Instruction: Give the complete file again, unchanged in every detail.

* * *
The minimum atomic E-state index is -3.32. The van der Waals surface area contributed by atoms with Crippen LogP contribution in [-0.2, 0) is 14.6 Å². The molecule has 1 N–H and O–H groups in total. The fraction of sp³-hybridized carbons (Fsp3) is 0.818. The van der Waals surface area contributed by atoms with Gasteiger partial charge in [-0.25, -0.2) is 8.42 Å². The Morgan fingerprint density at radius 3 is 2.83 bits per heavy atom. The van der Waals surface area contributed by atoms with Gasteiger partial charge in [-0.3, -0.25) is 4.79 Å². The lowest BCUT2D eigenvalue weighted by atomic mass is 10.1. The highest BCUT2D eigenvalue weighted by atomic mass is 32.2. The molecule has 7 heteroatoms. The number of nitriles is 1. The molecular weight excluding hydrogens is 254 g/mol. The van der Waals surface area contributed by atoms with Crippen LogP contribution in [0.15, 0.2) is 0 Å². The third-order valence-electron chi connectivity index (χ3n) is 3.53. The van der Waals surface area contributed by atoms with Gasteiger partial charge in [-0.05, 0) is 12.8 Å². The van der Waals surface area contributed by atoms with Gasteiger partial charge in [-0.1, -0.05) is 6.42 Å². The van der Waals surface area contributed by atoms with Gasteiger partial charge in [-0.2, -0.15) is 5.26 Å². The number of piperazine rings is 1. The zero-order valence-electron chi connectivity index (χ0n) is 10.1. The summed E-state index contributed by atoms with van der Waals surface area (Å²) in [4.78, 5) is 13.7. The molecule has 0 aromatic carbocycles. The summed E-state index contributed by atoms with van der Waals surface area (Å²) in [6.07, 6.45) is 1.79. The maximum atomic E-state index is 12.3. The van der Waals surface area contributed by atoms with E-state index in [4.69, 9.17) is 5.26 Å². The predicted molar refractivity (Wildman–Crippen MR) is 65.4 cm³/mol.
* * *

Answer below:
The minimum atomic E-state index is -3.32. The van der Waals surface area contributed by atoms with Crippen LogP contribution in [-0.2, 0) is 14.6 Å². The molecule has 1 N–H and O–H groups in total. The fraction of sp³-hybridized carbons (Fsp3) is 0.818. The van der Waals surface area contributed by atoms with Gasteiger partial charge in [-0.25, -0.2) is 8.42 Å². The Morgan fingerprint density at radius 3 is 2.83 bits per heavy atom. The van der Waals surface area contributed by atoms with Gasteiger partial charge in [-0.3, -0.25) is 4.79 Å². The lowest BCUT2D eigenvalue weighted by atomic mass is 10.1. The highest BCUT2D eigenvalue weighted by atomic mass is 32.2. The molecule has 7 heteroatoms. The number of nitriles is 1. The molecular weight excluding hydrogens is 254 g/mol. The van der Waals surface area contributed by atoms with Crippen LogP contribution in [0.15, 0.2) is 0 Å². The third-order valence-electron chi connectivity index (χ3n) is 3.53. The van der Waals surface area contributed by atoms with Gasteiger partial charge in [-0.05, 0) is 12.8 Å². The van der Waals surface area contributed by atoms with Gasteiger partial charge in [-0.1, -0.05) is 6.42 Å². The van der Waals surface area contributed by atoms with Gasteiger partial charge in [-0.2, -0.15) is 5.26 Å². The number of piperazine rings is 1. The zero-order valence-electron chi connectivity index (χ0n) is 10.1. The summed E-state index contributed by atoms with van der Waals surface area (Å²) in [4.78, 5) is 13.7. The molecule has 0 aromatic carbocycles. The summed E-state index contributed by atoms with van der Waals surface area (Å²) in [6.07, 6.45) is 1.79. The maximum atomic E-state index is 12.3. The van der Waals surface area contributed by atoms with E-state index in [4.69, 9.17) is 5.26 Å². The predicted molar refractivity (Wildman–Crippen MR) is 65.4 cm³/mol.